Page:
Reuben (permanent foster cat)
Color: DSH Orange Tabby
Age: Born approx. 2002
Gender: Neutered Male
In the late fall of 2008, the PAW Society was still desperately searching for a lost foster cat, Romie. As part of the search, we delivered flyers to many households on the west side of Lethbridge. From time to time we would receive a call from someone who thought they may have seen Romie in their neighbourhood. We would then rush to that location, set up a trap and wait to see if the cat sighted was Romie. We did not find Romie, but we did trap several cats. Usually it would be a catch and release.....except for this orange fellow. This time, it was quite evident this was not an owned cat. It was a cold, snowy evening. His ears had signs of old frost bite, he had a large mat on his back and he was not neutered. The PAW person agonized over whether or not to release him from the trap. Knowing there was no where for him to go (except her house) and acknowledging the fact he was likely a feral (unsocialized) cat, she decided to help him. He was taken to the vet clinic the following morning.
Reuben was not feral. The clinic staff were easily able to handle him although it had likely been a long time time since he had been touched by a human. Reuben tested positive for Feline Immunodeficiency Virus. It is not uncommon for unaltered males to have this virus as it is passed between cats by deep bite wounds (usually unaltered males fighting for territory). The PAW Society tests high risk cats for FIV and Feline Leukemia. Cats with FIV can live a normal lifespan. They can safely live with other cats if they are not aggressive. They need an observant guardian, a good diet and of course, to be kept indoors so as to not be exposed to other viruses. FIV kitties have compromised immune systems and so can be more susceptible to things that most cats are immune to.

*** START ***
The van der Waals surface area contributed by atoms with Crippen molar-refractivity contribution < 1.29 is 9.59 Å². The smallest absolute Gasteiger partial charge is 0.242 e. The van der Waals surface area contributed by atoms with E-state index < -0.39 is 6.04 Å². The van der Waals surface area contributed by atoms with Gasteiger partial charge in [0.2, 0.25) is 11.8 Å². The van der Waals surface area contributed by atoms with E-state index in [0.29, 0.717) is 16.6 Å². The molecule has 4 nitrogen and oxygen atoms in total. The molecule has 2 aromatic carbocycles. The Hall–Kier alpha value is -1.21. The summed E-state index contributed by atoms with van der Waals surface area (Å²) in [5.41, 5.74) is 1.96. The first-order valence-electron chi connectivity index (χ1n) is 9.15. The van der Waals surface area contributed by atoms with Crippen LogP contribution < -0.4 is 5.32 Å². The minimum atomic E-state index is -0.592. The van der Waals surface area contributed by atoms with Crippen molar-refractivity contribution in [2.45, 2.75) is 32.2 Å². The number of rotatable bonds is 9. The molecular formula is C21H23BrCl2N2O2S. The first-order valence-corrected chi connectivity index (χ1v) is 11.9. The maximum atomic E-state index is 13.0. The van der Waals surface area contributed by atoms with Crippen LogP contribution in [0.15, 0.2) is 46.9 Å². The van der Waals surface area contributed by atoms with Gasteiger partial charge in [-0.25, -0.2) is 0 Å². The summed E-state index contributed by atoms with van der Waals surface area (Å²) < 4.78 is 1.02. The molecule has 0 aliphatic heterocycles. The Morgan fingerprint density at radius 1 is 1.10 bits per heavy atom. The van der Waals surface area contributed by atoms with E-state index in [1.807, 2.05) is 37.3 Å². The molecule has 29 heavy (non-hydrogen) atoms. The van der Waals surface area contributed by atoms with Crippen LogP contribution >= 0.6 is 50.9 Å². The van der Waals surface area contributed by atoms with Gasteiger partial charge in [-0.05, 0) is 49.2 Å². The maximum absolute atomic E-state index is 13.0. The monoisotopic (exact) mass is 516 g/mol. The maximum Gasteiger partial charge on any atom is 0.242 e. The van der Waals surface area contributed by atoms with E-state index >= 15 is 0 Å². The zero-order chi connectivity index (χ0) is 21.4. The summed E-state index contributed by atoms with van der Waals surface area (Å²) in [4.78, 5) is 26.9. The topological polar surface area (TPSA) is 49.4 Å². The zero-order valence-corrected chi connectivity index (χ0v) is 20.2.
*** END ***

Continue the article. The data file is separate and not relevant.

When Reuben was neutered, he also had several teeth removed and since he was already missing many teeth, he simply is not capable of delivering a deep bite (to repeat, a deep bite wound is how FIV is spread). Even so, because his foster home has other cats, his integration into the household was done carefully in order to monitor his behaviour around other cats. Turns out, he integrated with relative ease and although he likes to wrestle with a couple of the cats in his foster home, it is a playful activity, not an aggressive one. Reuben has come along beautifully in his relationships with his human foster family. He loves to partially drape himself across a lap or press up closely beside someone to best position himself for a tummy rub. He is quite an active fellow, scooting up and down the stairs, using the hallway for a runway and charging up the cat furniture. Like many cats who have lived a harsh outdoor life, Reuben is more than satisfied to now be on the inside. He has excellent litter box habits and mealtime is always an exciting event. Although he eats mostly canned food, he still eats crunchies despite having (now) no teeth (Rueben had a dental in May/17 to remove the remainder of his teeth). He will be staying permanently with his foster family.
Waking up from sleepy-time:
Reuben loves tummy-rubs: